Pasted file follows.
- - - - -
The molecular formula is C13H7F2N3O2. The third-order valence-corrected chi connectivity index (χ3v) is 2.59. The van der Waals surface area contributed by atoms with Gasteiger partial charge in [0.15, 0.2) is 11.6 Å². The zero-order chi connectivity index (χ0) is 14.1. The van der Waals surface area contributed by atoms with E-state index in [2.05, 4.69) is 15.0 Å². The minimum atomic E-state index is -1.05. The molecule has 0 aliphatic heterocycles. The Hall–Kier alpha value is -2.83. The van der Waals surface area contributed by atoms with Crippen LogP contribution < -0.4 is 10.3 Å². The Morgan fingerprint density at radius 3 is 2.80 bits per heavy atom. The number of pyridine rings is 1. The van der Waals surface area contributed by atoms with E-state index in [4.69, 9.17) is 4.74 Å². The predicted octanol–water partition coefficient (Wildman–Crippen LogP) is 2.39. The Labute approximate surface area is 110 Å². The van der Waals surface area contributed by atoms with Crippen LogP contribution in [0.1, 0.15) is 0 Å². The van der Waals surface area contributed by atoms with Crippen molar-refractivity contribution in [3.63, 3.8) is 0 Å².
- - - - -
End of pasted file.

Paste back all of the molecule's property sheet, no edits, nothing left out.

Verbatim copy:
The molecular formula is C13H7F2N3O2. The third-order valence-corrected chi connectivity index (χ3v) is 2.59. The van der Waals surface area contributed by atoms with Gasteiger partial charge in [0.15, 0.2) is 11.6 Å². The zero-order chi connectivity index (χ0) is 14.1. The van der Waals surface area contributed by atoms with E-state index in [2.05, 4.69) is 15.0 Å². The minimum atomic E-state index is -1.05. The molecule has 0 aliphatic heterocycles. The Hall–Kier alpha value is -2.83. The van der Waals surface area contributed by atoms with Crippen LogP contribution < -0.4 is 10.3 Å². The Morgan fingerprint density at radius 3 is 2.80 bits per heavy atom. The number of pyridine rings is 1. The van der Waals surface area contributed by atoms with E-state index in [4.69, 9.17) is 4.74 Å². The predicted octanol–water partition coefficient (Wildman–Crippen LogP) is 2.39. The Labute approximate surface area is 110 Å². The van der Waals surface area contributed by atoms with Crippen LogP contribution in [0.1, 0.15) is 0 Å². The van der Waals surface area contributed by atoms with Crippen molar-refractivity contribution in [3.63, 3.8) is 0 Å².